Fire Emblem: Three Houses Review (Better Late Than Never)

We’ve been largely AFK this year, and we’ve addressed the reasoning a couple times, but before we set off on this magical review let me remind our readers once more why we’ve been so absent. As Jake had previously mentioned, we started Couch Bandits with the intention of publishing at least 5 days a week, and for the first 6 months or so of the site’s existence we managed to keep up with that schedule. But as we’ve passed our 1 year anniversary we find ourselves hardly posting these days, mostly because life has gotten in the way. This is sometimes how things work out sadly, and we wish we could keep up with the previous schedule, but finding the energy and motivation to keep up with a consistent posting schedule is never easy, and it takes a lot of hard work and dedication.

We’ve been fortunate to have built up an amazing community of guest contributors and regular contributing writers who like us, do this for free on their own time. We’re thankful that anyone reads our content at all, and so moving forward we hope you’ll remain patient with us as we attempt to finally get back into the swing of things. We have a lot planed for the final weeks of this year, and a lot on the horizon for 2020. We may not be posting each and every day, but we’ll do our best to publish at least a couple times a week. Thank you so much for sticking around and for supporting what we do. Now we’ve missed reviewing some pretty big titles from this year, and I’m going to do my part to make up for that with a series I call “Better Late Than Never.” In this first installment, I’m going to be reviewing FIRE EMBLEM: THREE HOUSES for the Nintendo Switch. So let’s get to it!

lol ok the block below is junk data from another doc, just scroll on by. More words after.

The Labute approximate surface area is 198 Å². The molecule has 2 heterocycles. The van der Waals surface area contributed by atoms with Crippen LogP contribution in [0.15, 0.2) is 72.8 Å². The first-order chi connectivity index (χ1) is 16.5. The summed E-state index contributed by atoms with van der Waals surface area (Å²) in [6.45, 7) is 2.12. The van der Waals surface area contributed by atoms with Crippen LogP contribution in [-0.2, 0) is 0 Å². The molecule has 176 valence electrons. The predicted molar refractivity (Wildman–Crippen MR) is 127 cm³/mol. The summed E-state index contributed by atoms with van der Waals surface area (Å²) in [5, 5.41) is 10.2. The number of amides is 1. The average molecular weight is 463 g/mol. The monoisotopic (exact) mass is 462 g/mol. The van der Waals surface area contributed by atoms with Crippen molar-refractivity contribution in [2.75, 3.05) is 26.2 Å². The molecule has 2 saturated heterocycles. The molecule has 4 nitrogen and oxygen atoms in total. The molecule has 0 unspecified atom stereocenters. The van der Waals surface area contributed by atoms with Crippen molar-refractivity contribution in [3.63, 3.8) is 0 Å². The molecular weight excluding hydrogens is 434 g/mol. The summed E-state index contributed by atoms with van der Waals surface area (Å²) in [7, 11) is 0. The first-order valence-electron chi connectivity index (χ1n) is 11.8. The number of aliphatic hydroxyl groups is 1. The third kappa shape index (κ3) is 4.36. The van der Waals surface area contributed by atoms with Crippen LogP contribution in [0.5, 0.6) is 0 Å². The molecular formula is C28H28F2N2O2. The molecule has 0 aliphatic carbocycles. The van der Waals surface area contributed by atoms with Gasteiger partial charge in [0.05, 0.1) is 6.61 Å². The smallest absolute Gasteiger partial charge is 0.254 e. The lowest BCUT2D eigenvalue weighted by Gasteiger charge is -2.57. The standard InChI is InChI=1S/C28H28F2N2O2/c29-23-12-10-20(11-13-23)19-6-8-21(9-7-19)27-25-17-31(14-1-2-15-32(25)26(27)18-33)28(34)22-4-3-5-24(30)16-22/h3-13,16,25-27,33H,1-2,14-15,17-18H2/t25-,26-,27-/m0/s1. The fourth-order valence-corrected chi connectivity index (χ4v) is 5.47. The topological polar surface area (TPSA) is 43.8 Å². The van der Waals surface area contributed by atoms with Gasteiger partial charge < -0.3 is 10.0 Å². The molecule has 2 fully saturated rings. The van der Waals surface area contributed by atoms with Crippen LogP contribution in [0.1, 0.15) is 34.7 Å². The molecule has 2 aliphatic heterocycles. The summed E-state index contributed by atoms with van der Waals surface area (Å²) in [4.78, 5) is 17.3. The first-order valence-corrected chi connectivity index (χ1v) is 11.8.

FIRE EMBLEM is a franchise of games that boasts a sizable amount of titles, and throughout its evolution we’ve seen the series take many different forms. From the classic strategic style to the more hack-and-slash Dynasty Warriors clone, the developers behind these games have always been careful to keep the games feeling fresh and exciting. THREE HOUSES is no exception to this rule, and once again takes the FIRE EMBLEM brand and plunges it into new uncharted territory. While the strategic battle portions of the gameplay remain the same, the game introduces a large variety of new features and exciting minigames.

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Perhaps the most notable new feature is the inclusion of an open-world-style exploration map, with loads of new RPG elements thrown into the mix. You play as your own personal hero, a professor of sorts in a Hogwarts-like monastery. Also like Hogwarts, the student body is split up into houses, hence the game’s title. There’s three houses to choose from, each with their own unique cast of characters and story lines. Each choice of house will impact the central story significantly enough for you to take the decision seriously, and the game makes it clear that you’re selecting a new family of sorts, through which you’ll grow and learn the ways of the game.